Click to return to Dave’s Music Database home page.

Released: March 20, 1990


Rating: 4.417 (average of 6 ratings)


Genre: alternative rock


Quotable: --


Album Tracks:

  1. Feel So Different
  2. I Am Stretched on Your Grave
  3. Three Babies
  4. The Emperor’s New Clothes
  5. Black Boys on Mopeds
  6. Nothing Compares 2 U
  7. Jump in the River
  8. You Cause as Much Sorrow
  9. The Last Day of Our Acquaintance
  10. I Do Not Want What I Haven’t Got


Total Running Time: 50:53


Sales:

sales in U.S. only 2 million
sales in U.K. only - estimated 600,000
sales in all of Europe as determined by IFPI – click here to go to their site. --
sales worldwide - estimated 2.6 million


Peak:

peak on U.S. Billboard album chart 1 6
peak on U.K. album chart 1 1


Singles/Hit Songs:

  • Jump in the River (9/17/88) #17 MR
  • Nothing Compares 2 U (1/20/90) #1 US, #1 UK, #23 AR, #1 MR. Sales: 1 million
  • The Emperor’s New Clothes (4/7/90) #60 US, #31 UK, #40 AR, #1 MR
  • Three Babies (10/20/90) #42 UK


Notes: --


Awards:

Rated one of the top 1000 albums of all time by Dave’s Music Database. Click to learn more.


I Do Not Want What I Haven’t Got
Sinéad O’Connor
Review:
I Do Not Want What I Haven’t Got became Sinéad O’Connor's popular breakthrough on the strength of the stunning Prince cover Nothing Compares 2 U, which topped the pop charts for a month. But even its remarkable intimacy wasn’t adequate preparation for the harrowing confessionals that composed the majority of the album. Informed by her stormy relationship with drummer John Reynolds, who fathered O’Connor’s first child before the couple broke up, I Do Not Want What I Haven’t Got lays the singer's psyche startlingly and sometimes uncomfortably bare. The songs mostly address relationships with parents, children, and (especially) lovers, through which O’Connor weaves a stubborn refusal to be defined by anyone but herself” (Huey).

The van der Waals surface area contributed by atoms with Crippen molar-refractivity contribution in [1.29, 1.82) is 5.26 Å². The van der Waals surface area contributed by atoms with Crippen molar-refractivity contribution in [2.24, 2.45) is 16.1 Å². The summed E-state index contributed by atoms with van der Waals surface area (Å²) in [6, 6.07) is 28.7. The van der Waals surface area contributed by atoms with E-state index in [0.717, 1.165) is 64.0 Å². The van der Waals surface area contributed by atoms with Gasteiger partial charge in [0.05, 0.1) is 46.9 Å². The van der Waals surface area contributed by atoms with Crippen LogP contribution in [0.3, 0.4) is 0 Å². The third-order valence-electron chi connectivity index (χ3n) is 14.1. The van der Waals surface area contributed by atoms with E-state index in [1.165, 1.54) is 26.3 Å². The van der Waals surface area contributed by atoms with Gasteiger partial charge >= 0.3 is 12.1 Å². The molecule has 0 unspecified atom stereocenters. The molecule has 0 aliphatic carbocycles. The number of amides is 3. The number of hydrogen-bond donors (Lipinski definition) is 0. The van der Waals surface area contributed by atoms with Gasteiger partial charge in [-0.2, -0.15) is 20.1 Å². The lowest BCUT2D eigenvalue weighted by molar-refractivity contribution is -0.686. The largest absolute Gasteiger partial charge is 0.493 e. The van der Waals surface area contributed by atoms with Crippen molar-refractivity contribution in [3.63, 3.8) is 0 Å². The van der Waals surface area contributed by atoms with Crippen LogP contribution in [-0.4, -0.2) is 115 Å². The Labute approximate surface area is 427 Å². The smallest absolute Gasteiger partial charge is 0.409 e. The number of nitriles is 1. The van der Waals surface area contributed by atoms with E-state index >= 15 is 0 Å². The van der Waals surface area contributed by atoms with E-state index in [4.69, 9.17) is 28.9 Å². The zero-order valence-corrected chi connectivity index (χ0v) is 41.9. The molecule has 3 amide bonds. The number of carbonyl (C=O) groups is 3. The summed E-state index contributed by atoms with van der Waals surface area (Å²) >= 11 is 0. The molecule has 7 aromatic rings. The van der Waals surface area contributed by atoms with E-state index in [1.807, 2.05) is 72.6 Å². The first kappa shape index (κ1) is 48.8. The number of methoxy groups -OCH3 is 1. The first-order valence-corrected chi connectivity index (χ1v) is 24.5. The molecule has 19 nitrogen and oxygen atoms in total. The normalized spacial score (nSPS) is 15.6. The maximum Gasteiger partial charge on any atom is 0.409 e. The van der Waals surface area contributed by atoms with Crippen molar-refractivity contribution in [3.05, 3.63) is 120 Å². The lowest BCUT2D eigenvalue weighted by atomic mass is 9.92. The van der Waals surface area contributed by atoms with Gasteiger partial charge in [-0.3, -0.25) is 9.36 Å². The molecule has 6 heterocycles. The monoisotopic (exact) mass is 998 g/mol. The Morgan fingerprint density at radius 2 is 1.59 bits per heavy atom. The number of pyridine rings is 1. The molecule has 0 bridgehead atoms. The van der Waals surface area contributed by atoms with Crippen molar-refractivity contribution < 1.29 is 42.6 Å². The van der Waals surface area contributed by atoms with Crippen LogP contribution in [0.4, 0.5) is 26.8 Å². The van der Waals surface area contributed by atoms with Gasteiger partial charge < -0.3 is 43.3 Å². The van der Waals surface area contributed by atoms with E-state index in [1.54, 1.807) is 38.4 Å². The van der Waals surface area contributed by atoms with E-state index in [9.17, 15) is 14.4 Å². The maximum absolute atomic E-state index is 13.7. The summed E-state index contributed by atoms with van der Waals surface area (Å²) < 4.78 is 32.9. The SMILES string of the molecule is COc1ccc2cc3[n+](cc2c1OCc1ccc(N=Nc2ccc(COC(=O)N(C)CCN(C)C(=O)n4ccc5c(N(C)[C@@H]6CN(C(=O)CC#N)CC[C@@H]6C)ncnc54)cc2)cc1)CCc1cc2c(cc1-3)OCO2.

“In fact, the album is almost too personal and cathartic to draw the listener in close, since O’Connor projects such turmoil and offers such specific detail. Her confrontational openness makes it easy to overlook O’Connor’s musical versatility. Granted, not all of the music is as brilliantly audacious as I Am Stretched on Your Grave, which marries a Frank O’Connor poem to eerie Celtic melodies and a James Brown ‘Funky Drummer’ sample. But the album plays like a tour de force in its demonstration of everything O’Connor can do: dramatic orchestral ballads, intimate confessionals, catchy pop/rock, driving guitar rock, and protest folk, not to mention the nearly six-minute a cappella title track” (Huey).

“What’s consistent throughout is the frighteningly strong emotion O’Connor brings to bear on the material, while remaining sensitive to each piece’s individual demands. Aside from being a brilliant album in its own right, I Do Not Want What I Haven’t Got foreshadowed the rise of deeply introspective female singer/songwriters like Tori Amos and Sarah McLachlan, who were more traditionally feminine and connected with a wider audience. Which takes nothing away from anyone; if anything, it’s evidence that, when on top of her game, O’Connor was a singular talent” (Huey).


Review Source(s):


Last updated May 10, 2008.